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How to convince advisor to allow me to do a summer internship?


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I am 3rd year Ph.D Candidate working in natural sciences, I have been making progress (3 first author papers and one book chapter) and I am writing other two first author papers. I also have a strong fellowship which covers almost everything, except about 1/4-1/5  part of the stipend.


I would like to do an internship in industry this summer but my adviser does not want me to. He thinks it is a waste of time, and  I will delay my graduation. That I will not gain anything through this internships, he is coming from industry and he says he never pay attention to internships when hiring. To me it sounds like he only wants to take advantage of me, and neglect me that opportunity which will only be 2-2.5 months. I try to tell him I can write a review or papers or my thesis during that time or even come during the weekends but there is no way to change his mind. I am the only member of my lab (short story: full tenured professor run out of money and reduced his group from 12 to 1).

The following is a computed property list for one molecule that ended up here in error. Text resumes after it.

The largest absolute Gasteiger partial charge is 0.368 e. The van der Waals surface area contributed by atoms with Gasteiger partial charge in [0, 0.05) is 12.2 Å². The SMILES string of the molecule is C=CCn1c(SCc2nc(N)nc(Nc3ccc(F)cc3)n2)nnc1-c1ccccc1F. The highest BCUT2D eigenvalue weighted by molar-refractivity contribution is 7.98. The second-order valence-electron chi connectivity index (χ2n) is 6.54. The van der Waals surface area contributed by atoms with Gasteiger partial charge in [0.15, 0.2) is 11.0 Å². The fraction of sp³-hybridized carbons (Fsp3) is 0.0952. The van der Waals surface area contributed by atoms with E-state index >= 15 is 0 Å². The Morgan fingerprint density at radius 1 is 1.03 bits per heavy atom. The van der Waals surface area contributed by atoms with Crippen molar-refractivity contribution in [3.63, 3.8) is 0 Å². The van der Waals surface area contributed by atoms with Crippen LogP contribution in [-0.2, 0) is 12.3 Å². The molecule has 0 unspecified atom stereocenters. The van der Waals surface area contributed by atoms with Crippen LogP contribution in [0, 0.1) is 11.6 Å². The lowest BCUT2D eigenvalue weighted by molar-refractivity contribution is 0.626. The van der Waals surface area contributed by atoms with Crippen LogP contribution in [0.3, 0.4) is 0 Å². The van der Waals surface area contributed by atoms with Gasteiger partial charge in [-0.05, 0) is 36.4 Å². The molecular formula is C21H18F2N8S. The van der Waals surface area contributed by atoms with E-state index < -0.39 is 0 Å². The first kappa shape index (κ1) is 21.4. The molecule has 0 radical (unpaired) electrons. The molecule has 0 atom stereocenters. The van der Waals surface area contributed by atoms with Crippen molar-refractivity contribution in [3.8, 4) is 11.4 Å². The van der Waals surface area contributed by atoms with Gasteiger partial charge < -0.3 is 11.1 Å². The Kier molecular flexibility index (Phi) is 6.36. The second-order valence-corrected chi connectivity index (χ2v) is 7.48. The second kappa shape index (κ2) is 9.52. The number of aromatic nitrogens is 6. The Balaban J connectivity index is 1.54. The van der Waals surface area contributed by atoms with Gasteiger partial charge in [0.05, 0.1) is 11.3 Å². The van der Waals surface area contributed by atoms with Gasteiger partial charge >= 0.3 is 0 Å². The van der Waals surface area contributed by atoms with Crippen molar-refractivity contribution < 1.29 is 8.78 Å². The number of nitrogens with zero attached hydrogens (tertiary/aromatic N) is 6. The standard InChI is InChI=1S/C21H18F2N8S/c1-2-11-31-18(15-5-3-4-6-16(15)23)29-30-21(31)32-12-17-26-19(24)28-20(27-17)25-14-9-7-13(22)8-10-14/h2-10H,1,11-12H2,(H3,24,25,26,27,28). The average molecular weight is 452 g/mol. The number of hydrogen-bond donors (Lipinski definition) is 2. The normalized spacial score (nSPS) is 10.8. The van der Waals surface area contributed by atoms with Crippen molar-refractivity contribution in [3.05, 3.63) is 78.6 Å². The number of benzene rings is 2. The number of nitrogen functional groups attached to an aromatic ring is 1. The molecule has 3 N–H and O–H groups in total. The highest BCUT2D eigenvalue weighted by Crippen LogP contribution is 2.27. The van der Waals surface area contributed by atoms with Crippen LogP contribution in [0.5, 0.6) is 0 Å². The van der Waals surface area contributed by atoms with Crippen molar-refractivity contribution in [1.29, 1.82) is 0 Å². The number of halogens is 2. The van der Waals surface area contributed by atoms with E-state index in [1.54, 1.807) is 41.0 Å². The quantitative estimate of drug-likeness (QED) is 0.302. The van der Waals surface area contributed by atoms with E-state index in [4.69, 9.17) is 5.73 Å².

What can I do? I really want to do  an internship to gain some insight of how is industry like, and if I will like it. Also I think it can help me to get some contacts and/or recommendation letters for the future.


Thanks in advance

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I don't know much about this type of situation but two things strike me: